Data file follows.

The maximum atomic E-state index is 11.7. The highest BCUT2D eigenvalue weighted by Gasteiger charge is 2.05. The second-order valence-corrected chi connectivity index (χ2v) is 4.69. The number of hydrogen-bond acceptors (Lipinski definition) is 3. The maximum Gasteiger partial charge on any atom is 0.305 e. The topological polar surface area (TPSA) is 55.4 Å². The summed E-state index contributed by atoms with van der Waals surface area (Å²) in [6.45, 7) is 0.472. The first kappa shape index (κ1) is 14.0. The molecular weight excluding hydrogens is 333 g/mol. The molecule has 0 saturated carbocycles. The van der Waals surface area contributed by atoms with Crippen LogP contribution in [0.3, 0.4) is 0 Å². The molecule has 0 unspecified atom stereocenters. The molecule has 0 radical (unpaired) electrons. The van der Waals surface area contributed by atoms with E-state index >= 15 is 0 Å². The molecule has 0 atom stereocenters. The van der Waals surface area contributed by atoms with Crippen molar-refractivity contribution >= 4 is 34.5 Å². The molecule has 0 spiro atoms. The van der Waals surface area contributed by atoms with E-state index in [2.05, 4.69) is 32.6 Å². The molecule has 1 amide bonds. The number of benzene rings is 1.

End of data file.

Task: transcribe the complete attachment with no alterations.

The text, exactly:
The maximum atomic E-state index is 11.7. The highest BCUT2D eigenvalue weighted by Gasteiger charge is 2.05. The second-order valence-corrected chi connectivity index (χ2v) is 4.69. The number of hydrogen-bond acceptors (Lipinski definition) is 3. The maximum Gasteiger partial charge on any atom is 0.305 e. The topological polar surface area (TPSA) is 55.4 Å². The summed E-state index contributed by atoms with van der Waals surface area (Å²) in [6.45, 7) is 0.472. The first kappa shape index (κ1) is 14.0. The molecular weight excluding hydrogens is 333 g/mol. The molecule has 0 saturated carbocycles. The van der Waals surface area contributed by atoms with Crippen LogP contribution in [0.3, 0.4) is 0 Å². The molecule has 0 unspecified atom stereocenters. The molecule has 0 radical (unpaired) electrons. The van der Waals surface area contributed by atoms with E-state index >= 15 is 0 Å². The molecule has 0 atom stereocenters. The van der Waals surface area contributed by atoms with Crippen molar-refractivity contribution >= 4 is 34.5 Å². The molecule has 0 spiro atoms. The van der Waals surface area contributed by atoms with E-state index in [2.05, 4.69) is 32.6 Å². The molecule has 1 amide bonds. The number of benzene rings is 1.